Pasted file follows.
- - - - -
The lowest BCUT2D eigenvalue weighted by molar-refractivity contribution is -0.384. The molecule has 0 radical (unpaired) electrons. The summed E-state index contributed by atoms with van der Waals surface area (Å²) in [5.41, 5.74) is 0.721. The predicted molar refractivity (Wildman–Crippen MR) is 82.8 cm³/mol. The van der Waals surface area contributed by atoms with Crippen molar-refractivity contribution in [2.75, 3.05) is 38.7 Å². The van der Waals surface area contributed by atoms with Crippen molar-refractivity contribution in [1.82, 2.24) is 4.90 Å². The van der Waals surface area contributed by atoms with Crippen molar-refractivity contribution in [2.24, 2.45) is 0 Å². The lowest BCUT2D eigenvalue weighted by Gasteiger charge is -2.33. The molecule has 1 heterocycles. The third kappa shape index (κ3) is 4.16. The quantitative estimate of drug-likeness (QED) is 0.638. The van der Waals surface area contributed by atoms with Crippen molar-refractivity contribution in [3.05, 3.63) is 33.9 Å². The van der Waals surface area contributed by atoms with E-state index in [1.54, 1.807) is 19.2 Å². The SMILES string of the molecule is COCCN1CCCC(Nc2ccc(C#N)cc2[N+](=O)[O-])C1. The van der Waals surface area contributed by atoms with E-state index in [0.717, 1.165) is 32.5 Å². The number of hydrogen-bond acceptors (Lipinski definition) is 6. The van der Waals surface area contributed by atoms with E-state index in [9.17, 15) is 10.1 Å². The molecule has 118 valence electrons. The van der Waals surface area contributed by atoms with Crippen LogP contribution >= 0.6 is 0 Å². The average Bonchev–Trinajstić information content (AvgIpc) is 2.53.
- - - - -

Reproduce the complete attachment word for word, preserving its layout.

The lowest BCUT2D eigenvalue weighted by molar-refractivity contribution is -0.384. The molecule has 0 radical (unpaired) electrons. The summed E-state index contributed by atoms with van der Waals surface area (Å²) in [5.41, 5.74) is 0.721. The predicted molar refractivity (Wildman–Crippen MR) is 82.8 cm³/mol. The van der Waals surface area contributed by atoms with Crippen molar-refractivity contribution in [2.75, 3.05) is 38.7 Å². The van der Waals surface area contributed by atoms with Crippen molar-refractivity contribution in [1.82, 2.24) is 4.90 Å². The van der Waals surface area contributed by atoms with Crippen molar-refractivity contribution in [2.24, 2.45) is 0 Å². The lowest BCUT2D eigenvalue weighted by Gasteiger charge is -2.33. The molecule has 1 heterocycles. The third kappa shape index (κ3) is 4.16. The quantitative estimate of drug-likeness (QED) is 0.638. The van der Waals surface area contributed by atoms with Crippen molar-refractivity contribution in [3.05, 3.63) is 33.9 Å². The van der Waals surface area contributed by atoms with E-state index in [1.54, 1.807) is 19.2 Å². The SMILES string of the molecule is COCCN1CCCC(Nc2ccc(C#N)cc2[N+](=O)[O-])C1. The van der Waals surface area contributed by atoms with E-state index in [0.717, 1.165) is 32.5 Å². The number of hydrogen-bond acceptors (Lipinski definition) is 6. The van der Waals surface area contributed by atoms with E-state index in [9.17, 15) is 10.1 Å². The molecule has 118 valence electrons. The van der Waals surface area contributed by atoms with Crippen LogP contribution >= 0.6 is 0 Å². The average Bonchev–Trinajstić information content (AvgIpc) is 2.53.